Maggie Gee, author of My Animal Life: I re-read Bernardine Evaristo’s fascinating fictionalized family history, the new, expanded Lara, tracing the roots of this mixed race British writer back through the centuries to Nigeria, Brazil, Germany, Ireland — comedy and tragedy, all in light-footed, dancing verse. In Selma Dabbagh’s new Out of It, the lives of young Palestinians in Gaza are brought vividly to life — gripping, angry, funny, political. Somewhere Else, Even Here by A.J. Ashworth is a stunningly original first collection of short stories.
Ivor Hartmann, co-editor of the African Roar anthologies: Blackbird by Jude Dibia is a deeply revealing contemporary look at the human condition, yet compassionate throughout, well paced, and not without its lighter moments for balance. The Collected Stories of Arthur C. Clarke, spans 61 years of his short stories and shows a clear progression of one of the kings of Sci-Fi. The Way to Paradise by Mario Vargas Llosa is a vast, powerful, and masterful work, which focused on Paul Gauguin (and his grandmother).
Ikhide R. Ikheloa, book reviewer and blogger: I read several books whenever I was not travelling the world inside my iPad, by far the best book the world has never written. Of traditional books, I enjoyed the following: Blackbird by Jude Dibia, Open City (Random House, 2011) by Teju Cole, One Day I Will Write About This Place (Graywolf, 2011) by Binyavanga Wainaina, and Tiny Sunbirds, Far Away by Christie Watson. These four books bring readers face-to-face with the sum of our varied experiences — and locate everyone in a shared humanity, and with dignity. They may not be perfect books, but you are never quite the same after the reading experience.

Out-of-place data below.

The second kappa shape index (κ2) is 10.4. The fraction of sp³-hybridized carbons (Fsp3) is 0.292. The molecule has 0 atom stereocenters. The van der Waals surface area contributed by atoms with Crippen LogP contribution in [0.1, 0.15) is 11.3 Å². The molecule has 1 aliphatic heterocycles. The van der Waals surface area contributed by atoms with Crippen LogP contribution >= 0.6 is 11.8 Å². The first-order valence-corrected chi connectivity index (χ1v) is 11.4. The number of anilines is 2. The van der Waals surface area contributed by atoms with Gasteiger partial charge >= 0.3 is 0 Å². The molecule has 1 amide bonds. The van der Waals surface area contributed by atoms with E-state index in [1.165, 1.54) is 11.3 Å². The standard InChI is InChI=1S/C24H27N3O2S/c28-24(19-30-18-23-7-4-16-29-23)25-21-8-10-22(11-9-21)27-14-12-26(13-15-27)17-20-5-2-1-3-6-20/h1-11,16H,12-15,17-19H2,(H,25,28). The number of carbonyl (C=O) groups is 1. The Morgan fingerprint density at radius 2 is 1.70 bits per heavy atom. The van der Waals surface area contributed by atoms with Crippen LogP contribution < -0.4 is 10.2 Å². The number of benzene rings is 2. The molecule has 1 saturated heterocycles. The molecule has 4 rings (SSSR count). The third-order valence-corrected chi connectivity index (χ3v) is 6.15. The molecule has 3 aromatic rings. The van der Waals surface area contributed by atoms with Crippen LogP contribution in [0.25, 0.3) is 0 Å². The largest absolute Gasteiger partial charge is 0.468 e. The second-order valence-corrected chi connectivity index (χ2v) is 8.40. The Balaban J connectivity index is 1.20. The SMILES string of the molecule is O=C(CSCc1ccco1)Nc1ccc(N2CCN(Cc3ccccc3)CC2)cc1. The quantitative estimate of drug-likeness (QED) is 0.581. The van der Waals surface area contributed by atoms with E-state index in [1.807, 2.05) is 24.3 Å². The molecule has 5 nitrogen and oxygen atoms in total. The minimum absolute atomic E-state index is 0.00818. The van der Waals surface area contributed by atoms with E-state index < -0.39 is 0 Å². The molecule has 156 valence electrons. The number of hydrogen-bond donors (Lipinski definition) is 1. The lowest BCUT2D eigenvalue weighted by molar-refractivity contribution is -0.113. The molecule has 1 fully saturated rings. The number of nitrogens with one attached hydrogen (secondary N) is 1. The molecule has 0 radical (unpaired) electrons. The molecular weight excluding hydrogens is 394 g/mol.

Eghosa Imasuen, author of Fine Boys: American Gods (William Morrow; 10 Anv ed., 2011) by Neil Gaiman is a novel of hope, of home, and of exile. It superbly interweaves Gaiman’s version of Americana with the plight of “old world” gods, many of them recognizable only by the subtlest of hints. We watch as these old gods do battle with humanity’s new gods: television, the internet, Medicare, and a superbly rendered personification of the sitcom. Read this book, and see the awkward boundaries between literary and genre fiction blur and disappear.
Tade Ipadeola, poet and president of PEN Nigeria: An Infinite Longing for Love by Lisa Combrinck. The voluptuous verse in this stunning book of poetry is a triumph of talent and a validation of the poetic tradition pioneered by Dennis Brutus. I strongly recommend this book for sheer brilliance, and for how it succors the human condition. Desert by J.M.G Le Clézio emerges essentially intact from translation into English, and it weaves a fascinating take of the oldest inhabitants of the Sahara. It’s Our Turn to Eat: The Story of a Kenyan Whistleblower by Michela Wrong tackles endemic corruption in Africa and the global response — a powerful book.